Big news for struggling homeowners who have been trying to get a HAMP loan modification – new guidelines are being reviewed due to a bill pending in Congress. The low numbers of completed loan mods has spurred the government to revamp the program guidelines in hopes of getting more permanent loan workouts completed.
Loan modification companies act as a mediator between lenders and borrowers, primarily focusing on mortgages.
Where the borrower is having difficulty in making payment based on the existing amounts and timescales, the company will work to either increase the term of the loan, or reduce the interest rate, or a combination of the two.
Changes were indeed necessary. Thus, the treasury department now requires banks to get two recent pay stubs before initiating any loan modification programs. In addition, homeowners are now required to give the I.R.S. permission to provide their most recent tax returns to these banks and servicers. This has obviously had an enormous effect since the number of applicants have dropped from 100,000 from the summer of 2009 to just under 30,000 in May 2010. The bottom line is that as more and more consumers drop out of these bailout programs, the larger this new wave of foreclosures will be. Not good news.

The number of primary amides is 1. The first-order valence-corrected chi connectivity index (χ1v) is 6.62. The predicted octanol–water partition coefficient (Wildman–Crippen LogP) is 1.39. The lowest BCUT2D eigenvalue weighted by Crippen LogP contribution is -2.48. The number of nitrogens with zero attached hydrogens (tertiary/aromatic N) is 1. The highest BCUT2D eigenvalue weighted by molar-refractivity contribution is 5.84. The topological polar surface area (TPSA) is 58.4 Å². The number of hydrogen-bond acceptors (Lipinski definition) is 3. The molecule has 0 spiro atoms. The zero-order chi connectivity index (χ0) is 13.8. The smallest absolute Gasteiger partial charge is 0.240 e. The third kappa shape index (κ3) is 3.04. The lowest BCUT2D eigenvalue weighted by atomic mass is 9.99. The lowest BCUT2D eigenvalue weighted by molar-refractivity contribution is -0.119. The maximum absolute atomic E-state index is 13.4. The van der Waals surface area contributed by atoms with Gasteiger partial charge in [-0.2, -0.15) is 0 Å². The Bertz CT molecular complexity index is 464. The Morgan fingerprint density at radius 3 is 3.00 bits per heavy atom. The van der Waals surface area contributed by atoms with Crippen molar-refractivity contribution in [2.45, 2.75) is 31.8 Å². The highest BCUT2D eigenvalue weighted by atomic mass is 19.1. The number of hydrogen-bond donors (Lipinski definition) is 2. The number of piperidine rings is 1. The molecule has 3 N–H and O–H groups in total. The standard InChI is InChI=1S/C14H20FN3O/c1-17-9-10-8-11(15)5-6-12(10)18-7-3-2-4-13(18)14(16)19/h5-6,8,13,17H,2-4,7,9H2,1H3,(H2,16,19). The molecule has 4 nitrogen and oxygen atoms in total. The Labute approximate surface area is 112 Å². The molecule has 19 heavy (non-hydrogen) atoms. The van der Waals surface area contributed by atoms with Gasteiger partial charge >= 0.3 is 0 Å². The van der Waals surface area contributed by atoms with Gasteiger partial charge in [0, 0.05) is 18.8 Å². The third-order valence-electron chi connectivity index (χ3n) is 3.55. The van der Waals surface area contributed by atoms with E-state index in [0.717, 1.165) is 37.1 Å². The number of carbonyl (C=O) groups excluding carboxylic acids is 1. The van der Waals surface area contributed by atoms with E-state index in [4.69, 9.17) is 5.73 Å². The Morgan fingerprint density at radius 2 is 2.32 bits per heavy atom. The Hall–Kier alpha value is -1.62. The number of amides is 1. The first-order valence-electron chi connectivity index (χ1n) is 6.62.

The program qualifications have just been too difficult for homeowners to qualify for and so the plan has not been as successful as originally hoped.
Most professionals say a homeowner will take a less severe hit on their credit report and will definitely help the home market prices for less than stellar neighborhoods. The White House has even provided a plan to give such homeowners who agree to short sales or voluntarily work with the banks and turn over their keys $3,000 for moving expenses. Another solution that has presented itself and although in its early stages is showing much promise and that is a principal reduction program with a few companies offering an initial free loan audit.
How much will it cost me? It depends on the company you use. Fees may be charged to the borrower or to the lender. Even if they are charged to the borrower, they should be fair and reasonable, and should only be charged on successful loan modification programs.
No organization; no oversight. This has led to the prevention of more families from stopping foreclosure and saving their most expensive investment… their home.
Harris Smith is a personal finance writer interested in home equity line of credit Don’t Miss Out!